If you found some of what I included interesting you may want to read this book if you can fit it in.

I really like the example of backgammon in the book, as "the rolling of the dice" and being able to move only where possible really encapsulate what's being illustrated.


FOTCM Member
obyvatel said:
What I find intriguing is that though we seem to understand quite a bit about matter (1D) and its interactions in its aggregate form, we are quite in the dark about how smaller units of matter behave. Statistical physics can do a good job in explaining a lot of matter to matter interactions. However, its accurate predictions refer to an ensemble - a large number of particles/molecules etc. The fate of individual particles and molecules is not described by statistical physics. Enter quantum mechanics and uncertainty. Fundamentally, we do not know how one electron exists and interacts with its environment in all its details.

I've puzzling about the same aspects too. Quantum phenomena seem to be a limit to our experience of 1D reality from the viewpoint of 3D interpretation, which is theoretically deterministic and predictable if we limit ourselves to classical physics (in which there is no ontological limit for the extraction of information). In the quantum realm on the other hand, if we want to know exactly both the position and the momentum (say the velocity) of a given particle, we have either one or the other, not both. The information to the particle is limited, hence Heisenberg's uncertainty principle.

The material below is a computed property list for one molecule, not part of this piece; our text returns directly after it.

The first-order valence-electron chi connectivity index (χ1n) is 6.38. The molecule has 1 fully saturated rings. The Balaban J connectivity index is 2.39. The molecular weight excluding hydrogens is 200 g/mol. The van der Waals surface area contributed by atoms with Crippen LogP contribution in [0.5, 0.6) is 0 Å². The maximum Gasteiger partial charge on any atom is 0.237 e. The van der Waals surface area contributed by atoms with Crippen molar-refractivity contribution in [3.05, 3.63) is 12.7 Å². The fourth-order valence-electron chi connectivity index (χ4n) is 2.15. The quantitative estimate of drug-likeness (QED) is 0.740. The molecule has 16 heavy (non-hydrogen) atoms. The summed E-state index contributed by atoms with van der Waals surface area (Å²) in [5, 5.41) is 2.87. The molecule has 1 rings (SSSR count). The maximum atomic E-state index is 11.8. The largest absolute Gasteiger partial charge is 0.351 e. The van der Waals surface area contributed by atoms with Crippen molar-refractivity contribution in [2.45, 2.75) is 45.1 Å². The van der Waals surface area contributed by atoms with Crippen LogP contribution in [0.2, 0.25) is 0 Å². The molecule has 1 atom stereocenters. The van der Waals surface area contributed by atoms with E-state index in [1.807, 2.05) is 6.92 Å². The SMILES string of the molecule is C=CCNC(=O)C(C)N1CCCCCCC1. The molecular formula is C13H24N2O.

However, if we consider that 1D, 2D, 3D and maybe 4D levels are linked within the "cosmic" information field (or some "subspace" of it), then it could be (maybe) imagined that the fuzziness of the 1D reality at the quantum scale is necessary for the progressive expression of non-deterministic phenomena at higher densities. That's why Penrose hypothesized that the brain functioning at the neural level must be quantum in nature, it allows for freewill to express through our bodies sensations and actions.

On a different note, it seems that Socrates' critic of Pythagoreans was mainly that they considered the physical world as part of the number/"ideal" world, instead of being separated according to the Platonic dualism: manifested world/ideas (archetypal?) world. If we allow ourselves to imagine that Pythagorians understanding of the numbers as this information field, not only it's very surprising in itself, but it also lead us to a slightly different image of the human consciousness-Cosmos interaction IMHO. Instead of relations of causality as in our 3D world, it is possible that this information field proceeds by association, like in our minds, between different objects, thoughts, emotions, concepts, both horizontally (within the same density) and vertically (between densities, or in other words, between different levels of complexity). Causality in our world (1D to 3D) would be a subset of these associations (or connections) within the timeless information field where a parameter "time" is kind of artificially involved, giving us a perception of continuity and interdependence that suits our level of consciousness/complexity. OSIT ATM


Jedi Council Member
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Sir Robert Penrose talks about consciousness on a Joe Rogen interview Consciousness: Sir Robert Penrose
from the background info for the video "Sir Roger Penrose OM FRS is an English mathematical physicist, mathematician and philosopher of science. He is Emeritus Rouse Ball Professor of Mathematics in the University of Oxford and Emeritus Fellow of Wadham College, Oxford. "